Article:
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Tuesday, 20 November, 2001, 19:06 GMT
Malawi denies aid suspension
Leaked memo
Malawi's minister of finance has denied reports that at least four major donors have suspended aid to the impoverished southern African state citing widespread corruption and economic mismanagement.

Mr Mathews Chikaonda told the BBC's Focus on Africa programme that as far as the government was concerned, "there is no problem with the donors" and he called the reports "baseless rumours".

Hungry family
Donors say the money is not going where it is supposed to go

But a copy of a leaked memorandum sent to President Bakili Muluzi dated 25 September 2001 and obtained by BBC News Online says both the European Union and the United States have suspended development aid.

Mr Chikaonda later admitted at a rowdy press conference to writing the memo but accused journalists of stealing " a very confidential memo."

The minister's letter referred to "some sad developments which have resulted in some donor funds that were factored into the 2001/2002 being cancelled for various reasons".

It says the EU has not only suspended the release of 15m Euros ($13m) but has also demanded a refund of 7m Euros already disbursed.

Problems ahead

He told the programme that there was a communication to the president spelling out "potential problems, unless action is taken in a number of areas".

But the minister would not elaborate on what these problems might be.


However under the heading "Donor funding" his letter said that the EU delegation had discovered anomalies while carrying out an audit, discovering that funds had been used for projects outside any bilateral agreement.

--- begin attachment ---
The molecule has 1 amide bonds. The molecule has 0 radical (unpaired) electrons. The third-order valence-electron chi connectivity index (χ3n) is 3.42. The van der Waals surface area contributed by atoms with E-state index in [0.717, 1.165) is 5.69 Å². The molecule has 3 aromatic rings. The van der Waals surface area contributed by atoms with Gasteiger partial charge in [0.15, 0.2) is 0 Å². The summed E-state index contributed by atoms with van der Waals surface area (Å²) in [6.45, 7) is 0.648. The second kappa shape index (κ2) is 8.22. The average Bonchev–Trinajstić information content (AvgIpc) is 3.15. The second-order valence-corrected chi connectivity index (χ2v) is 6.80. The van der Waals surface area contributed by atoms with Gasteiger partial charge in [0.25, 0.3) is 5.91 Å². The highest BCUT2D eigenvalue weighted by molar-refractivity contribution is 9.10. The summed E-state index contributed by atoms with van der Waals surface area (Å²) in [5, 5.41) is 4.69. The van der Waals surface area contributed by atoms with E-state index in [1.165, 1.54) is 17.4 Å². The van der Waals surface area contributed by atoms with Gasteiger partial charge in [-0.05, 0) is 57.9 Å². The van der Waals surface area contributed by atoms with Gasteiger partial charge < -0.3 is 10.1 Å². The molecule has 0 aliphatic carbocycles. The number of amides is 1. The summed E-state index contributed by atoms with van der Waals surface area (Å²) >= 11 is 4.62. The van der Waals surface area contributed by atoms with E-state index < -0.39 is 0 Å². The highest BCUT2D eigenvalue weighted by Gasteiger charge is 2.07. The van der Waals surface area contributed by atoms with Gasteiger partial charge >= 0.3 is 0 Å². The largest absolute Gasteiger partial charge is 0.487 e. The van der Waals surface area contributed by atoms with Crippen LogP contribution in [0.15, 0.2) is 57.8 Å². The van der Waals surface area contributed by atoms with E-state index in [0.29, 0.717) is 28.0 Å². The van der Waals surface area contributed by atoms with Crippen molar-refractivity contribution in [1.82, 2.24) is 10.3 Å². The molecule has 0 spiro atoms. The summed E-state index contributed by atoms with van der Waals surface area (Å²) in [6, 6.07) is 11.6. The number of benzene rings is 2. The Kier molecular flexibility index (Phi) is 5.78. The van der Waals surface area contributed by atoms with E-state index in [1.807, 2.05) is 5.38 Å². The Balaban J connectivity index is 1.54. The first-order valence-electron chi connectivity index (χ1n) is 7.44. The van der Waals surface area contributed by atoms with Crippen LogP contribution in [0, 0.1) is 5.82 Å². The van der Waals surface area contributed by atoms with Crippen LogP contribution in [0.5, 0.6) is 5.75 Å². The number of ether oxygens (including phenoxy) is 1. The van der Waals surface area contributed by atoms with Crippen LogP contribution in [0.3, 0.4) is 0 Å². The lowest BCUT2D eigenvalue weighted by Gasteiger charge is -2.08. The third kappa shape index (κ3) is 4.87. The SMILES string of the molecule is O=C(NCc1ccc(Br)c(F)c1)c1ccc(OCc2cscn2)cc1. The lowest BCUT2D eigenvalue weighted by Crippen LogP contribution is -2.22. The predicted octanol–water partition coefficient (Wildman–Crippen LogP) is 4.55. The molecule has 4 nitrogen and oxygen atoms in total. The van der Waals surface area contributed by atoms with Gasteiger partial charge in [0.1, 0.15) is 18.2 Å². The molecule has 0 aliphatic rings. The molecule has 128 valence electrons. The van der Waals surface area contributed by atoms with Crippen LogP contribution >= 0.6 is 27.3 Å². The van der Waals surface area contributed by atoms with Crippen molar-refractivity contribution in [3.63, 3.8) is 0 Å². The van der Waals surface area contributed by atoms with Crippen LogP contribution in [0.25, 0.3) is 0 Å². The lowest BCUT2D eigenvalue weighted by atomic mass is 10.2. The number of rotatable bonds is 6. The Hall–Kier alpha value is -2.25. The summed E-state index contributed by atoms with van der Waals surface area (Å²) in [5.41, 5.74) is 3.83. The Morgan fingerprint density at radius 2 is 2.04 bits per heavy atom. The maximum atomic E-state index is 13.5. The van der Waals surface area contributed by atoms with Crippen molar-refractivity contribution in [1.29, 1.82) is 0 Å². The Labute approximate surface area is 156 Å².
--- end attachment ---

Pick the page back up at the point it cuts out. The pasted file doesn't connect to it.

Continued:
The delegation's economic advisor, Theo Kaspers, said the EU had written a fresh memorandum of understanding with conditions which had to be signed.

The United States Government, through the US Agency for International Development (USAID), has also diverted at least $6m of the $7m meant for Malawi to another country.

Bad timing

It said the move came in response to the Malawi Government's decision to suspend its privatisation programme.

Other donors, notably Britain, have also put on hold development aid to Malawi because of corruption, mismanagement and political uncertainty.

Denmark, whose envoy Orla Bakdal was forced to leave after the Danish embassy questioned how its money was being used, has also scaled down sponsored projects in Malawi.

But the finance minister told journalists that the envoy was recalled following Malawi government's complaint that he was rude to President Muluzi.

The suspensions of aid could not come at a worse time for Malawi.

President Bakili Muluzi of Malawi
Budget would not balance without donor funds

The government needs to imports thousands of tonnes of maize to offset the worsening food crisis. In his letter, Mr Chikaonda recommended that the cabinet be informed on the developments to discuss other ways of raising money.

He also suggested that President Muluzi should take him along to Brussels to discuss developments with the EU.

Meanwhile, the practical effects of the aid suspensions are already being felt.

New salaries for teachers, the police and medical workers - which President Muluzi promised last June - have yet to materialise, already fuelling sporadic strike actions.

 WATCH/LISTEN
 ON THIS STORY
Malawi's Finance Minister Mathews Chikaonda
"The story is premature. There is no problem with donors"
See also:

29 Oct 01 | Africa
Malawi facing food shortages
06 Nov 00 | Africa
Heads roll in Malawi cabinet
12 Mar 01 | Africa
Malawi minister wins court case
06 Sep 01 | Country profiles
Country profile: Malawi
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